A Special Olympics softball team at UCLA. Courtesy 2015 Special Olympics
A Special Olympics softball team at UCLA. Courtesy of 2015 Special Olympics

Competition will conclude Saturday in the 2015 Special Olympics World Games with medal events in 14 sports, including 12 basketball games at Galen Center and a 13.1-mile half-marathon on the streets of Long Beach.

There will be competitions in five sports at both the Los Angeles Convention Center and UCLA.

Badminton, the Italian sport of bocce, team handball, powerlifting and table tennis will be held at the Los Angeles Convention Center.

Soccer and softball games, tennis and volleyball matches will be played at UCLA, along with competition in gymnastics.

Baseball Hall of Fame member Tommy Lasorda will be among those presenting awards in softball.

There will also be swimming and track and field at USC; equestrian events at the Los Angeles Equestrian Center in Griffith Park and sailing off Belmont Pier in Long Beach.

Admission is free to all events.

The closing ceremony will be held Sunday at the Los Angeles Memorial Coliseum.

Kenyans Susan Gatwiri and Alex Komen both won their second gold medals of the Games on Friday. Gatwiri won the 5,000 meters in 18 minutes, 51.43 seconds and Komen won his 5,000 race in 16:27.89.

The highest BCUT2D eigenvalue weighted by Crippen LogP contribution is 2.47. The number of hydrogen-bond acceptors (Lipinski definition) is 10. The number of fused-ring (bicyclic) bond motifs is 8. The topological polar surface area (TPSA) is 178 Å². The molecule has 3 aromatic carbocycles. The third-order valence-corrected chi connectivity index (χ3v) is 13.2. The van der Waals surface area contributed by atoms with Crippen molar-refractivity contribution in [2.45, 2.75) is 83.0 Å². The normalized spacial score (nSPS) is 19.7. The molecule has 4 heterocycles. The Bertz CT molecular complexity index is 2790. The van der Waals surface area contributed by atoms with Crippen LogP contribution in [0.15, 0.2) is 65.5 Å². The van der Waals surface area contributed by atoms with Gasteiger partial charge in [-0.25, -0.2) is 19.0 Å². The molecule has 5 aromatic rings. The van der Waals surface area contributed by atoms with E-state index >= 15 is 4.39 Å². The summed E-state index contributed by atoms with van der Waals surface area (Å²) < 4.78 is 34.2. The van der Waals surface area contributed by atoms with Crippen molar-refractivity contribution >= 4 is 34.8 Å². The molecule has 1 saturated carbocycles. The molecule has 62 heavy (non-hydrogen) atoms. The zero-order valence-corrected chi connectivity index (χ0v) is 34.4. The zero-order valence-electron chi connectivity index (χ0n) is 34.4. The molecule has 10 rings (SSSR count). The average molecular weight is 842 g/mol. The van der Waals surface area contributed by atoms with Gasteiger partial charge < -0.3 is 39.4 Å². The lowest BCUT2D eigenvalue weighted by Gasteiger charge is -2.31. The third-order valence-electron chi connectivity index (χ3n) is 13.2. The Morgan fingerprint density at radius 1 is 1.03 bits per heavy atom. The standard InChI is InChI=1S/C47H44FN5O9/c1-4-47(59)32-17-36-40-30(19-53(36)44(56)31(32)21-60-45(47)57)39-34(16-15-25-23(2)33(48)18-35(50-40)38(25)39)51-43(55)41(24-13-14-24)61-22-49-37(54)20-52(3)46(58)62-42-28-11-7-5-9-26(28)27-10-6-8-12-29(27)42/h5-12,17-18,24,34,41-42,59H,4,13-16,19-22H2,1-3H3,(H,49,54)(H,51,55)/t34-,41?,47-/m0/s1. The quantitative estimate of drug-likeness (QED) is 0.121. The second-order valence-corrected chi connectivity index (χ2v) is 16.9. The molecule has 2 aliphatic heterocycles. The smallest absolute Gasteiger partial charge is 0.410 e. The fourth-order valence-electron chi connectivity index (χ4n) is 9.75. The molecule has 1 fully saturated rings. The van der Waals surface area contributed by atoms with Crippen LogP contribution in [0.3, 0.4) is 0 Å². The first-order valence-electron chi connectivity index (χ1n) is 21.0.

Gatwiri and Komen had both earlier won gold medals in the 3,000.

The men’s basketball gold medal winners Friday were Great Britain, Israel, Spain, South Korea, United Arab Emirates. Spain also won a gold medal in women’s basketball.

Friday’s cycling gold medalists included 16-year-old Braian Do Carmo of Uruguay and Alexander Arguedas of Costa Rica.

Uruguay defeated Ecuador, 4-1, Friday to win the gold medal in 11-a-side soccer at UCLA.

“Special Olympics changed my life,” Ecuador coach Esteban Navarrette said. “I started volunteering and fell in love with it and then they hired me.

“After that I saw how the Special Olympics really changes people and the players. It’s practically changed everybody who is involved.

“The athletes come from families where they are constantly told they can’t do this, they can’t do that. But after joining the Special Olympics, it shows the families what they can do.”

— From Staff and Wire Reports


Leave a comment

Your email address will not be published. Required fields are marked *